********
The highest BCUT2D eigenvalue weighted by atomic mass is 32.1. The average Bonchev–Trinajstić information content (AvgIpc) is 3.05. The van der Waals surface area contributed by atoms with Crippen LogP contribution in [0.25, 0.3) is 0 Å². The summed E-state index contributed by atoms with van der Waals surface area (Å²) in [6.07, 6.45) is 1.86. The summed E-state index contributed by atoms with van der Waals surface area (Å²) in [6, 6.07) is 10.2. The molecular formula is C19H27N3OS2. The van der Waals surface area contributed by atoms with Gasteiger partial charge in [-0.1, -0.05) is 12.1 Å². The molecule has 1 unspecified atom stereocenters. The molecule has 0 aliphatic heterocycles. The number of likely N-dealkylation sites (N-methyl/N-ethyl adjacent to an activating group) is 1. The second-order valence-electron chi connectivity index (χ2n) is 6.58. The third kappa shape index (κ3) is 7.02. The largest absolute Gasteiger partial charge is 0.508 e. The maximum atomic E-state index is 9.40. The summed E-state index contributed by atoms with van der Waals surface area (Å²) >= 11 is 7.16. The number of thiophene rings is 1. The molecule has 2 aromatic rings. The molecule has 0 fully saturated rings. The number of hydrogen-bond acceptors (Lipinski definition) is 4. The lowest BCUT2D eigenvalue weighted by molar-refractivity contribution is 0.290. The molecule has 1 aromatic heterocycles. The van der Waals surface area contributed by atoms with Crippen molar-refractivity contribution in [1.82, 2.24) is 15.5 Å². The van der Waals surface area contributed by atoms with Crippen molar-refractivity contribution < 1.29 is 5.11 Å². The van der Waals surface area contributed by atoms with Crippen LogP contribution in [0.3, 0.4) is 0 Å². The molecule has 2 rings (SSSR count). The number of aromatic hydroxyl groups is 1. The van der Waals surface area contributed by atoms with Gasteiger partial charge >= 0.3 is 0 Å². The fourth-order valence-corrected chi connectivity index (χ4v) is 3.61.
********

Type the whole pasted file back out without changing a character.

The highest BCUT2D eigenvalue weighted by atomic mass is 32.1. The average Bonchev–Trinajstić information content (AvgIpc) is 3.05. The van der Waals surface area contributed by atoms with Crippen LogP contribution in [0.25, 0.3) is 0 Å². The summed E-state index contributed by atoms with van der Waals surface area (Å²) in [6.07, 6.45) is 1.86. The summed E-state index contributed by atoms with van der Waals surface area (Å²) in [6, 6.07) is 10.2. The molecular formula is C19H27N3OS2. The van der Waals surface area contributed by atoms with Gasteiger partial charge in [-0.1, -0.05) is 12.1 Å². The molecule has 1 unspecified atom stereocenters. The molecule has 0 aliphatic heterocycles. The number of likely N-dealkylation sites (N-methyl/N-ethyl adjacent to an activating group) is 1. The second-order valence-electron chi connectivity index (χ2n) is 6.58. The third kappa shape index (κ3) is 7.02. The largest absolute Gasteiger partial charge is 0.508 e. The maximum atomic E-state index is 9.40. The summed E-state index contributed by atoms with van der Waals surface area (Å²) >= 11 is 7.16. The number of thiophene rings is 1. The molecule has 2 aromatic rings. The molecule has 0 fully saturated rings. The number of hydrogen-bond acceptors (Lipinski definition) is 4. The lowest BCUT2D eigenvalue weighted by molar-refractivity contribution is 0.290. The molecule has 1 aromatic heterocycles. The van der Waals surface area contributed by atoms with Crippen molar-refractivity contribution in [1.82, 2.24) is 15.5 Å². The van der Waals surface area contributed by atoms with Crippen molar-refractivity contribution < 1.29 is 5.11 Å². The van der Waals surface area contributed by atoms with Crippen LogP contribution in [0.3, 0.4) is 0 Å². The molecule has 2 rings (SSSR count). The number of aromatic hydroxyl groups is 1. The van der Waals surface area contributed by atoms with Gasteiger partial charge >= 0.3 is 0 Å². The fourth-order valence-corrected chi connectivity index (χ4v) is 3.61.